In 'See Something, Say Something', a track off their 2015 album Stereotype,The Kominas poke fun at white people's paranoia over seeing brown folk in their presence, a play at the US Homeland Security's campaign which has caused so many people reporting "suspicious activity" to law enforcement based solely on racist stereotypes, and in the case of the song's music video, ruining a perfectly good tiffin of biryani on an otherwise nice, sunny day.

Swet Shop Boys, "T5"

Both prolific rappers in their own rights, the two faces of the Swet Shop Boys, Heems and Riz MC have been described by Pitchfork as the "perfect foils for one another".

Heems is a first generation American of Punjabi-Indian descent from Queens; Riz is a child of Pakistani immigrants living in London.

Heems raps with a cadence so casual (a style he's honed since his days with alt hip-hop group Das Racist), you feel how closely his own lyrics hit home for him with every punch he blows, a kind of "laughing-to-keep-from-crying" exasperation, to borrow his own words to his partner once.  Riz (you might recognize him as the renegade pilot Bodhi Rook from Rogue One) is more urgent and cutthroat, words filled with evidence of his scholarly background, which, given his circumstances, remain no less personal (you might have read his essay, 'Typecast as a Terrorist', and I mean if you haven't, you should).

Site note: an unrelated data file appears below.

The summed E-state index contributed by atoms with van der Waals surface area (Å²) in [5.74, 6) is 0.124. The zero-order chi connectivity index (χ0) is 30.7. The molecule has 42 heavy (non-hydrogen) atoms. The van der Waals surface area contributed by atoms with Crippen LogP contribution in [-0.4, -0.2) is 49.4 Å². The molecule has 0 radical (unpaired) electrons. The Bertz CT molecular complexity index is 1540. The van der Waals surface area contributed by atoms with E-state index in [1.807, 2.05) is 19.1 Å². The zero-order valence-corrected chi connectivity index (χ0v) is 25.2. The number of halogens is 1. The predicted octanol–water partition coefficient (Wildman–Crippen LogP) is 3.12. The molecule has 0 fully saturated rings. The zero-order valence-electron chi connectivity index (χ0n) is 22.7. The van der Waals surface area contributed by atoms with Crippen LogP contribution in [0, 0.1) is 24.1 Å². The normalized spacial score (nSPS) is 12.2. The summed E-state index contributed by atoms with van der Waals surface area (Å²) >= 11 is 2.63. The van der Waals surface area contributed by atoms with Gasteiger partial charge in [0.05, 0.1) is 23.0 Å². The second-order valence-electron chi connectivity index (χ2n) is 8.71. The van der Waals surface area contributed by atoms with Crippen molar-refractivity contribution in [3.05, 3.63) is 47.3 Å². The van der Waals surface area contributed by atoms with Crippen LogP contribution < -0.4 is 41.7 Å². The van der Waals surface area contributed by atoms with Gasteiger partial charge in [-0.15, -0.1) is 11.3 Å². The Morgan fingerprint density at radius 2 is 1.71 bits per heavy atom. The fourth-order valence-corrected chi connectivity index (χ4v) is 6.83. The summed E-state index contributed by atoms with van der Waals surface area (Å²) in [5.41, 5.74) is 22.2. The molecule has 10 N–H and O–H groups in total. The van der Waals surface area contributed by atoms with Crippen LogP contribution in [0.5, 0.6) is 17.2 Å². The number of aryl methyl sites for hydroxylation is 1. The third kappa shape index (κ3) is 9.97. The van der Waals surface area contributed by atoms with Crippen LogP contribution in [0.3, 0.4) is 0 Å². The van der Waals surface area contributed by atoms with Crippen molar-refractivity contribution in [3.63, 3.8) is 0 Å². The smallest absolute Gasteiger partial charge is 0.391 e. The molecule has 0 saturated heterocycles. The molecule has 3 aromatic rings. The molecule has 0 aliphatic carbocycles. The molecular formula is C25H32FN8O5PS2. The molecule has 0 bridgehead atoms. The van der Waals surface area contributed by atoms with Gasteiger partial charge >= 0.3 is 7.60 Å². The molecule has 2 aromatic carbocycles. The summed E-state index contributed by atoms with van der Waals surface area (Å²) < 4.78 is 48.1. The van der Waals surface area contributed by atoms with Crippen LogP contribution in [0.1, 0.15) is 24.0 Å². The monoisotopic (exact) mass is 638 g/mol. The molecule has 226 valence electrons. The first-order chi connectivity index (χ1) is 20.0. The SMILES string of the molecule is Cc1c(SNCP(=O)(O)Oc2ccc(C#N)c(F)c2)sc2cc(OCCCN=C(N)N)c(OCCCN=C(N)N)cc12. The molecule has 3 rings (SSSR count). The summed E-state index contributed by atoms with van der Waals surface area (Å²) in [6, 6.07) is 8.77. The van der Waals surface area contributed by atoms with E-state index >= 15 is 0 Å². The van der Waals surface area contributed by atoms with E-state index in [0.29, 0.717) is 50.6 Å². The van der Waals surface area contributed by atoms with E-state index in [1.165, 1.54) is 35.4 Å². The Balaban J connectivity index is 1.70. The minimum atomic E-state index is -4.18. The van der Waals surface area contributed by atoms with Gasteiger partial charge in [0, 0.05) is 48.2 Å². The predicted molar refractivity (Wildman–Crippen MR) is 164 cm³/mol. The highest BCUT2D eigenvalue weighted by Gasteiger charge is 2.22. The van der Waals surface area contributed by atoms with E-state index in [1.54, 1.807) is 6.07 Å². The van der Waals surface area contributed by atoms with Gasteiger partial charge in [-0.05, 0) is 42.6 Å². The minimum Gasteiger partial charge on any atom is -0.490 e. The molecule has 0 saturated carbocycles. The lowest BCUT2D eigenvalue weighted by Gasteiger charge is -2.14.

Their debut LP, Cashmere, is a fitting manifestation of their dynamic as artists and their shared experience as Muslims and people of color. Its lead single, 'T5', is about racial profiling at airports and the harassment South Asian and Middle Eastern people often face from border control. At LAX, it became an anthem of sorts against Donald Trump's Muslim Ban, with demonstrators chanting the song's opening line, "Inshallah, mashallah / Hopefully no martial law", to the crowd.